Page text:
Boston University / Center for BioDynamics / Members / Paul Barbone

Paul Barbone
PhD Mechanical Engineering, Stanford University, 1992
P. Barbone
Department of Aerospace & Mechanical Engineering
110 Cummington Street
Boston MA 02215
(617) 353-6063
(617) 353-5866 (FAX)
Homepage in the Department of Aerospace and Mechanical Engineering.

Research Interests

Subsystem Representation in Dynamics Simulations

We are interested in the problem of simulating the dynamic response of a large system comprised of many subsystems. It is often the case that a simulation is performed in order to determine the response in a small subset of the entire system. Because all the subsystems are coupled together, however, one must account for all parts of the whole system even if one is interested in the response of just a small portion of it. The goal of our work is to eliminate extra subsystems from dynamical simulations, but to account for their effect on the overall dynamics in the region of interest.

For example, in the simulation of a front-end automobile collision, one may not be interested in the detailed response of the rear trunk. Thus, one might wish to replace the detailed model of the trunk with a simpler model, but one that correctly accounts for the presence of trunk on the rest of the automobile.

A particular emphasis of our work is the asymptotic limit of high spectral density ("infinitely complicated"). We find the result that each linear complicated substructure is asymptotically equivalent to a low order dynamical system. This equivalence is valid for time of o(1/e), where e represents the mean modal spacing. We have been exploring the asymptotic limit e=0 in detail, and seek to exploit this limit in developing computational representations of complicated subsystems for large scale dynamical simulations.

Optimal Finite Element Methods

A discrete solution of a given boundary value problem represents a finite dimensional approximation of the exact solution. In some cases of practical interest (primarily for elliptic problems), finite elements can provide the optimal approximation on the given mesh in some inner product. In most other cases, and especially in dynamics problems, standard finite element methods fail to give optimal approximations. This failure often leads to large pointwise error and spurious oscillation, (even for "stable" methods).

Our approach is simple to state: to design a method that produces the best approximation possible on a given finite element mesh, as measured in a user defined norm. One view of this goal is to correctly account for the effects of the fine (unresolved) scales on the evolution of the coarse (resolved) scales. Our approach is built on a basis of projection, however, rather than on an explicit assumption of a separation of scales which may or may not exist in practice.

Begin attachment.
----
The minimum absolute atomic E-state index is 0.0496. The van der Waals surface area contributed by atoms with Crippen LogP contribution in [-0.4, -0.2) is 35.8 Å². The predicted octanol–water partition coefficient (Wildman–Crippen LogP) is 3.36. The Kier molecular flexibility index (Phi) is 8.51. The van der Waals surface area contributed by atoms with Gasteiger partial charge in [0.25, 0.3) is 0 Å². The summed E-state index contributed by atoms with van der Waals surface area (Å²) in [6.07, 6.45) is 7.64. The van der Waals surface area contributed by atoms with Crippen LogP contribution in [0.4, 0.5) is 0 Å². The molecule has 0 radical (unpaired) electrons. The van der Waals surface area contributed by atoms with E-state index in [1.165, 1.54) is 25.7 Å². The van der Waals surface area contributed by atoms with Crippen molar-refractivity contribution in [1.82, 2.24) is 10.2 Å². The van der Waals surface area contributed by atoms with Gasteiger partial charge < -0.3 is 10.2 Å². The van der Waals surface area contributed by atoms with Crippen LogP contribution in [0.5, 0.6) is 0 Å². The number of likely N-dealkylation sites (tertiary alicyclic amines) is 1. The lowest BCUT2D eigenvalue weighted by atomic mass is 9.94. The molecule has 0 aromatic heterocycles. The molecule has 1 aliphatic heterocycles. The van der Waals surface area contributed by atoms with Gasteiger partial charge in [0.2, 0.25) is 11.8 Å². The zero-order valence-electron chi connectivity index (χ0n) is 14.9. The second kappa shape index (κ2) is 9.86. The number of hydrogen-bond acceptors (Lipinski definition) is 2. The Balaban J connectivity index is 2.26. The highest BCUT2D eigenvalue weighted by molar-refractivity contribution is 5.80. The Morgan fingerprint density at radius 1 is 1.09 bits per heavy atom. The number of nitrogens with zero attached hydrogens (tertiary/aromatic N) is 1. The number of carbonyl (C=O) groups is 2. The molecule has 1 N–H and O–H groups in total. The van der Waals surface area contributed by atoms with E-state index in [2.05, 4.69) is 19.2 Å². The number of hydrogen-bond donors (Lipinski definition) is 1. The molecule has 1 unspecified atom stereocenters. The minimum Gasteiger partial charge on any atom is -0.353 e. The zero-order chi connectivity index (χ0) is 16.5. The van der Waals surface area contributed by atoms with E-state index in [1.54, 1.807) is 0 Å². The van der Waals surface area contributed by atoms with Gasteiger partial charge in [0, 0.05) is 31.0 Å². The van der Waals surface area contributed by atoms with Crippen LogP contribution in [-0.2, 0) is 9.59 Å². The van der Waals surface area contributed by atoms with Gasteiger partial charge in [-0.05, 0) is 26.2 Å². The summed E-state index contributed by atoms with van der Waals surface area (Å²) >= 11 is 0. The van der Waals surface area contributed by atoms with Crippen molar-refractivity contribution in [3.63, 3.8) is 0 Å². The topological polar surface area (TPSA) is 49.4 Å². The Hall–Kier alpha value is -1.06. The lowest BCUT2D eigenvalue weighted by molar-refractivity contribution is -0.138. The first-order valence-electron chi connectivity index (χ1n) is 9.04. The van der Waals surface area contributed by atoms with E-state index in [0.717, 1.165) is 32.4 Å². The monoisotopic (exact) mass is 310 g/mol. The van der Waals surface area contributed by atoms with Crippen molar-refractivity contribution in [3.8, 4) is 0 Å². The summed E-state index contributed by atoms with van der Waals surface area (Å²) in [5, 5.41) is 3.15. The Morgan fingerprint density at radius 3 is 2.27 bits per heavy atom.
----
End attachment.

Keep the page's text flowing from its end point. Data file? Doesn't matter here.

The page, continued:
Stress Waves in Biological Media with Microstructure

Ultrasonic wave propagation through soft and hard tissues are examples of waves in media with microstructure. In both cases, the interaction of the microstructure with the propagating wave can give information related to the health state of the tissue. Though the medium can be modeled as random, it's important to realize that a single measurement on an individual gives a measurement through just one realization of the medium, and decisions regarding the health of that tissue must be made on the basis of that single measurement. For that reason, we study waves in media with microstructure by exploiting the implicit separation of scales that exists. We use the asymptotic method of homogenization to determine the precise averaging relation between scattered field structure and tissue microstructure.

Sample publications

Further information is available at the CBD ongoing research pages.

Igor Patlashenko, Paul Barbone and Dan Givoli (1999) Numerical Solution of Systems of Integro-differential Equations. BU Dept. Aerospace & Mechanical Eng. Technical Report No. AM-99-008.

Paul E. Barbone and Isaac Harari (1999) Nearly H1-optimal Finite Element Methods. Computer Methods in Applied Mechanics and Engineering. Submitted.

Paul E. Barbone, Aravind Cherukuri and Daniel Goldman (1999) Canonical representations of complex vibratory subsystems: Time domain Dirichlet to Neumann maps. Internat. J. of Solids and Struct. To appear.

Aravind Cherukuri and Paul E. Barbone (1998) High Modal Density Approximations for Equipment in the Time Domain. Journal of the Acoustical Society of America 104(4): 2048-2053.

Paul E. Barbone (1998) Effective Dynamical Properties. Proc. ASME Noise Control and Acoustics Division, No. G0 1089, 1998 International Mechanical Engineering Congress, Anaheim, CA, November 15-20, 1998. ASME Press, New York, 333-339.

Paul E. Barbone and Isaac Harari (1998) Dispersion Free Finite Element Methods for Helmholtz Equation. Proc. 16th International Congress on Acoustics and 135th Meeting Acoustical Society of America, Vol. 1, pp. 199-200, Acoustical Society of America, 1998. P.K. Kuhl and L.A. Crum, eds.

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